Let’s all agree, no one makes food commercials like Red Lobster - crab legs flying, butter splashing, texture and flavor leaking through the screen and into our consciousness. No other commercial could tempt me to give in to the Madison Ave. siren song of their Endless Shrimp. Tonight I crashed my ship into those culinary rocks at the Red Lobster in Roseville, MN.
In the interest of full disclosure, I waitered at Red Lobster in Camphill, PA after my junior year in college, but hadn’t graced their fine establishments since. I knew I was in trouble when my waitress (spoiler alert! - who was wonderful) asked what side I wanted and I asked for Hush Puppies. She had no idea what I was talking about. Eventually we figured out they were the precursor to the the current cheddar biscuits (which were also amazing). So I started off the meal revealing my age and ancientness. This is old news to my teenage daughters.
Red Lobster’s Endless Shrimp is $17.99 or $19.23 in Minnesota with tax. You get a side, a salad and all you can eat of 4 different shrimp preparations - Grilled Teriyaki Shrimp, Hand-breaded Shrimp, Habanero Shrimp Bites and Garlic Shrimp Scampi. If there were any more it would dissolve into a scene from Forrest Bump. You start off by ordering two shrimp varieties to start with and then order one at a time until you are ready to burst.
So the biscuits and caesar salad came and it was wonderful, especially the cheddar biscuits. These light and fluffy little balls of goodness are as good as any bread served in any restaurant I have been to. If one’s not careful you could just pound those and go home full, skipping the shrimp altogether. The salad was also pleasant.
I have to admit at this point to ordering the fries as my side. Yes, the broccoli would have been wiser and would have added some color to an otherwise beige plate, but I have a weakness and I’m not afraid to admit it. I like the idea of fries but disdain the shame and guilt that follow. We’re all a work in progress. I’ll just say, Red Lobster knows how to make fries.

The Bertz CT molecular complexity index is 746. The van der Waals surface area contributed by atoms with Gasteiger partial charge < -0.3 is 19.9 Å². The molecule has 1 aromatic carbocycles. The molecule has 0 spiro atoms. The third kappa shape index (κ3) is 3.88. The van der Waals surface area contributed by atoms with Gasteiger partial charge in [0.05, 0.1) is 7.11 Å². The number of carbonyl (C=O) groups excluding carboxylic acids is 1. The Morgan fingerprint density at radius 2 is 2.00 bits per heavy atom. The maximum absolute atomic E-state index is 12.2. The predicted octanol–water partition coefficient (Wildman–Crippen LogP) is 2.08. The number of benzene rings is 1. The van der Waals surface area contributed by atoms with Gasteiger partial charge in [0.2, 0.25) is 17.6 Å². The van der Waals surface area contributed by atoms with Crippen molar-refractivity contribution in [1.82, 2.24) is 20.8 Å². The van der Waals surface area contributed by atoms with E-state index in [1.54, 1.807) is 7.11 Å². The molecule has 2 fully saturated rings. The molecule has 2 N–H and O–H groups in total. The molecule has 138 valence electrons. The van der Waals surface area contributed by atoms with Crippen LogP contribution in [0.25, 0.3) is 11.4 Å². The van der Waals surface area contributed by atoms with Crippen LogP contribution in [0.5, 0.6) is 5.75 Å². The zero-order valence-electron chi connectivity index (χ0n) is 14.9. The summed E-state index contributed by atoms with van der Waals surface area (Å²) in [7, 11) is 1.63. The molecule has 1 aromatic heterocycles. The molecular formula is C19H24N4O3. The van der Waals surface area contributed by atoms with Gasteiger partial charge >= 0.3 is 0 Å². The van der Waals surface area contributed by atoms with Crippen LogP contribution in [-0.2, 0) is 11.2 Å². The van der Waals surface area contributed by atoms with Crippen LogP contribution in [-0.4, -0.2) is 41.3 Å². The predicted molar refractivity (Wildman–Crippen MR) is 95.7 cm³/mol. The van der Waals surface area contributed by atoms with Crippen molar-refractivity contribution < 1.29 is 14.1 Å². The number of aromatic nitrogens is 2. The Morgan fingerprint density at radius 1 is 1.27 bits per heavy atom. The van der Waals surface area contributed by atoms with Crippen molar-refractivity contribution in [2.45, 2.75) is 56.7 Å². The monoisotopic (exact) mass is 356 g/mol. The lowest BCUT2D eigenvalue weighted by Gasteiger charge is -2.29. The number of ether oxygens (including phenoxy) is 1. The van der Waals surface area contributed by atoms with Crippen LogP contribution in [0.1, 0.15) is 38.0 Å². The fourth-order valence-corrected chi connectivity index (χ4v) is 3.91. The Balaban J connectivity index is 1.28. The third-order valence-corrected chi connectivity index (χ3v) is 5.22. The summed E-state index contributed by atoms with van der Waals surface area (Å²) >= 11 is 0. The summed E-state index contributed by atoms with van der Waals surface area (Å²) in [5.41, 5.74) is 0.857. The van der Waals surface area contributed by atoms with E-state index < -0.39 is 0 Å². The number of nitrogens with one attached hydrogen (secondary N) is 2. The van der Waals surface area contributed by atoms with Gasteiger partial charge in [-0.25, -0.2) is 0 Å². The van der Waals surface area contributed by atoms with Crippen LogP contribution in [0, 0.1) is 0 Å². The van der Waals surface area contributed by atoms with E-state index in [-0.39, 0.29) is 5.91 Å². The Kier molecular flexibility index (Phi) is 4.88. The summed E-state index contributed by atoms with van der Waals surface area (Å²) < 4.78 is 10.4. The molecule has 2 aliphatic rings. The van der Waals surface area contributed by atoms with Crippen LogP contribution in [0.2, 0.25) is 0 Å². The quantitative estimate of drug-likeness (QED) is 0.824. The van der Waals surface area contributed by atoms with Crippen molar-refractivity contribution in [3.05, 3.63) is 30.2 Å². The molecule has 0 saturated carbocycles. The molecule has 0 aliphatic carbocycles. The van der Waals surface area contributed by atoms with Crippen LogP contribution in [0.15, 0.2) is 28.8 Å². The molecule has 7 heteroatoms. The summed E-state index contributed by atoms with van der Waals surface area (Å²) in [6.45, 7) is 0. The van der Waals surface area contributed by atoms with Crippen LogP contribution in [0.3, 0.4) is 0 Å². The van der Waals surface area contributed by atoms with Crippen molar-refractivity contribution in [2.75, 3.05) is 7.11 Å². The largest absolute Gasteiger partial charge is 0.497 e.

Red Lobster is in a tough position as are all national restaurant chains. They need to make food that basically appeals to the lowest common denominator. Their food needs to be accessible to the majority of Americans in order to sell in the numbers their stock holders desire. Applebee’s, Friday’s, Chili’s and their ilk are all in the same boat, they must provide food that hits only the center of the American food target. Thusly, their food has to be void of too distinctive a taste and instead aim for the sweet top of the bell curve of the American palette along with lots of sodium clouride. In the case of Red Lobster, this is only accomplished by sucking all the shrimp flavor out of the shrimp.
Red Lobster’s shrimp has the texture of shrimp without any of the residue of the seas from which it was taken. The texture is good, they are nicely deveined and are pleasing to the eye, but don’t necessarily taste like shrimp - more like crunchy chicken. So the hand bread shrimp was fine but not special. The Habanero and Garlic Shrimp Scampi were fine but not definable as sea food.
Unfortunately the Teriyaki Shrimp was inedible. The shrimp was cooked on a skewer and then brushed on one side with a thick asian-like sauce. As the sauce was applied after the cooking was finished it lacked any of the necessary caramelization and searing that gives teriyaki its flavor. I couldn’t finish it.
So for $17.99 it’s a lot of food, and you get great service and those amazing biscuits, but the shrimp itself, while endless, is not something i would go back for again. But to be clear it’s not bad, just not good.